Researchers at Karolinska Institutet have in a new study used cellular reprogramming to create human three-dimensional brain models and infected these models with SARS-CoV-2. In infected models, the brain immune cells excessively eliminated synapses and acquired a gene expression pattern mimicking what has been observed in neurodegenerative disorders. The findings could help to identify new treatments against persistent cognitive symptoms after a COVID-19 infection.
In the infected models, microglia excessively engulfed synaptic structures and displayed upregulation of factors involved in phagocytosis. The developed model and the findings in the study could help to guide future efforts to target cognitive symptoms in the aftermath of COVID-19 and other neuroinvasive viral infections.
Cognitive deficits after the infection
“Interestingly, our results to a large extent mimic what has recently been observed in mouse models infected with other neuroinvasive RNA viruses such as the West Nile virus. These viruses are also linked to residual cognitive deficits after the infection, and a persisting activation of microglia leading to an excessive engulfment of synapses, which has been suggested to drive these symptoms. Multiple studies have now also reported remaining cognitive symptoms after a COVID-19 infection, as well as an increased risk of receiving a diagnosis of a disorder characterized by cognitive symptoms,” says co-first author of the study Samudyata, postdoctoral fellow in Sellgren lab at the Department of Physiology and Pharmacology at Karolinska Institutet.
Connections to Parkinson’s and Alzheimer’s disease
Microglia are the resident immune cells of the brain but also carries out important regulatory functions of the neuronal circuitries in the developing and adult brain. One of these crucial functions is to engulf unwanted synapses, a process that is believed to improve and maintain cognitive functions. However, excessive engulfment of synapses has been linked to both neurodevelopmental disorders, such as schizophrenia, as well as to neurodegenerative disorders including Alzheimer’s disease.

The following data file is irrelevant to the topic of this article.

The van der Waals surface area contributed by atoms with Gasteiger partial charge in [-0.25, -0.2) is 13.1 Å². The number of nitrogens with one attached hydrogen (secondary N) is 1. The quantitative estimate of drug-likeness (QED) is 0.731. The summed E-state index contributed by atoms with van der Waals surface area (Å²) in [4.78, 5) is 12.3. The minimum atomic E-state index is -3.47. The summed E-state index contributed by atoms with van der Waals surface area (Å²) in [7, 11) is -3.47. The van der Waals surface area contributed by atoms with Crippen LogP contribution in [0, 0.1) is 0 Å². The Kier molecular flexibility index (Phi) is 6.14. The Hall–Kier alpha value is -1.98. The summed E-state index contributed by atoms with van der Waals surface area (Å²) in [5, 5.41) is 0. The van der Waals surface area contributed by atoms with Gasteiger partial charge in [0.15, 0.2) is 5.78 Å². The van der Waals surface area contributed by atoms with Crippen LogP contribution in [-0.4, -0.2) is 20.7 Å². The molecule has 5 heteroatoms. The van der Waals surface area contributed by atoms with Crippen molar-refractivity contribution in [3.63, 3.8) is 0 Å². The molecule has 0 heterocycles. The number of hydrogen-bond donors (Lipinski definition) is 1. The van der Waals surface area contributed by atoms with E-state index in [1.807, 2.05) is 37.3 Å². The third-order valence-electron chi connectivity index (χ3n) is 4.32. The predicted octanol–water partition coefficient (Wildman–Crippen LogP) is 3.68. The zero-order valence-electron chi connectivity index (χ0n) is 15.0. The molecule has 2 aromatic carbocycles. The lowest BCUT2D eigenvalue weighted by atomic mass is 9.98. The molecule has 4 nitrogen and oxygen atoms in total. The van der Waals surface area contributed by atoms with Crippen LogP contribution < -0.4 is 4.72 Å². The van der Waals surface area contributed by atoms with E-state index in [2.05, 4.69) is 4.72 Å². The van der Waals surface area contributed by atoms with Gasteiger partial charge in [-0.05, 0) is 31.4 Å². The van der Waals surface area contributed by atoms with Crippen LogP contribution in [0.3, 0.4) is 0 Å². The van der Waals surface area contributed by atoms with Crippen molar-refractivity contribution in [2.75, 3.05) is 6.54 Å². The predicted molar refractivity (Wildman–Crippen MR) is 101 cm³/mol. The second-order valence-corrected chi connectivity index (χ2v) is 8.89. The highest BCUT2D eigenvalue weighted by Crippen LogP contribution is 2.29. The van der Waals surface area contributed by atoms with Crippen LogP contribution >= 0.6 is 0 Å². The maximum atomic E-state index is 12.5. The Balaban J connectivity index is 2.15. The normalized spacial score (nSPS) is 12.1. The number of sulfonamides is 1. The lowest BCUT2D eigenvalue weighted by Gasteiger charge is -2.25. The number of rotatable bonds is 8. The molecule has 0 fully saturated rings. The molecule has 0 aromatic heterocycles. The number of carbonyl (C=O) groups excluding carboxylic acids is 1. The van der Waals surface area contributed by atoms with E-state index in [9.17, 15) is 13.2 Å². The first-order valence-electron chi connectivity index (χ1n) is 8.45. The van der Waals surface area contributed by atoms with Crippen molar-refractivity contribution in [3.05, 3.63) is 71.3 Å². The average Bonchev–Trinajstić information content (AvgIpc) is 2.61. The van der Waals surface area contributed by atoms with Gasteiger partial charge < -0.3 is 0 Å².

By sequencing genes in single cells, the authors could also study how different cell types in the model responded to the virus.
“Microglia displayed a distinct gene signature largely characterized by an upregulation of interferon-responsive genes, and included pathways previously linked to neurodegenerative disorders such as Parkinson’s and Alzheimer’s disease. This signature was also observed at a later time-point when the virus load was minimal,” says co-author of the study Susmita Malwade, doctoral student in Sellgren lab at the Department of Physiology and Pharmacology at Karolinska Institutet.
The researchers will now study how different pharmacological approaches can reverse the observed changes in the infected models.
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